How Women Leaders Are Breaking Into Political Sphere of Power
A few years ago Priyanka Gandhi Vadra while speaking at a rally in Rae Bareli said that “this country and its people do not need a 56-inch (now a famous Modi metaphor) chest-thumping leader, what it needs is a leader with a big compassionate heart.” Both Modi and Priyanka are in a bid to woo their voters and in this quest they did not shy away from encashing upon the prominent gender stereotypes in politics just like the symbol of hammer and sickle.
And ever since Priyanka Gandhi Vadra’s official entry in the Indian politics has been announced, she has been subjected to an immense media scrutiny and peeving eyes of her political opponents. Her formal entry into the world of Indian politics has created such a storm, that so many people are not able to conceal their bafflement or discontent, and, in reflex are barging her on with insensitive and grossly sexist remarks.
These responses have created huge ripples in both, the political spheres and the media, which is behaving like a Christmas pantomime. Some of the political opponents have ridiculed and abhorred the debut of Mrs Vadra like anything. BJP spokesperson Sambit Patra said, “It shows that Rahul Gandhi has failed as a politician and now Priyanka Gandhi is like crutches to him.” It’s a statement which bluntly suggests Mr Gandhi has failed to deliver a promising political career and in order to compensate this he had to bring forward another counterpart and that too a female.
It’s a statement which bluntly suggests Mr Gandhi has failed to deliver a promising political career and in order to compensate this he had to bring forward another counterpart and that too a female.
At a lit fest in 2014, Rajdeep Sardesai stated Priyanka Gandhi does politics like an ‘item girl’. BJP MP Subramanian Swamy claims that she suffers from bipolar disorder and is prone to attack anyone, therefore she is highly unfit to be in public life. And in another statement, another BJP MP called her nothing but a ‘chocolate face.’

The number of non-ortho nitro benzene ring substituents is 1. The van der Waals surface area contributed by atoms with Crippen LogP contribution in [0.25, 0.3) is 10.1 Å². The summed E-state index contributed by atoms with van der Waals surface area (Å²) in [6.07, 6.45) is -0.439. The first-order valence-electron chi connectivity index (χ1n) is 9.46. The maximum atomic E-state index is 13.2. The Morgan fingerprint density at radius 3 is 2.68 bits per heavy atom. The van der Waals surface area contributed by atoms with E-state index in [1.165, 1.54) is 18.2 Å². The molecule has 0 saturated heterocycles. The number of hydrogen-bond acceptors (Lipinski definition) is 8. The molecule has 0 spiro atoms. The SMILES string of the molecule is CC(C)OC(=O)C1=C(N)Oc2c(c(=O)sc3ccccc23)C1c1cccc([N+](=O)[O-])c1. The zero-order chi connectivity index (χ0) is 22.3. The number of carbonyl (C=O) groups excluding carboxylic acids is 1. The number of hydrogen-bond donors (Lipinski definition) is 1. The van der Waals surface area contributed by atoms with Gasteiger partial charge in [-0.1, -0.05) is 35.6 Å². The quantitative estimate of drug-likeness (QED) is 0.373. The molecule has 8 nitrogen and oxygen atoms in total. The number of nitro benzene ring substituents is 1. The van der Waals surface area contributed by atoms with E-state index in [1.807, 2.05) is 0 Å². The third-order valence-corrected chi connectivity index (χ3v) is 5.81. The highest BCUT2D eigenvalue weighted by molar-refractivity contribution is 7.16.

And to add to this massive collective verbal assault, somewhere in a parallel universe exists the world of twitterati and social media warriors, who are already in full swing posting their bigotry comments.
All these misogynistic reactions and judgments on her formally joining politics, exposes the deeply embedded sexism in the mindset of politicians, which might take millions of years of evolution to break.
It’s not just this side of the globe that the backlashes of attacks are swung open in full flow on women joining politics. Moving few continents away in the US, we have Kamala Harris. Ever since she has announced her candidacy to the US presidential elections in 2020, she has managed to churn out a storm on Twitter.
Twenty years ago, she dated the Mayor of San Francisco, who was also as he claimed married that time. A while ago in a recent interview he confessed about not only dating her but also influencing her career growth in some profound ways. This revelation has brought down her image like a crumbling cookie, it’s not just the cupboards of skeletons being dug out, it’s like the entire wardrobe that came crashing down.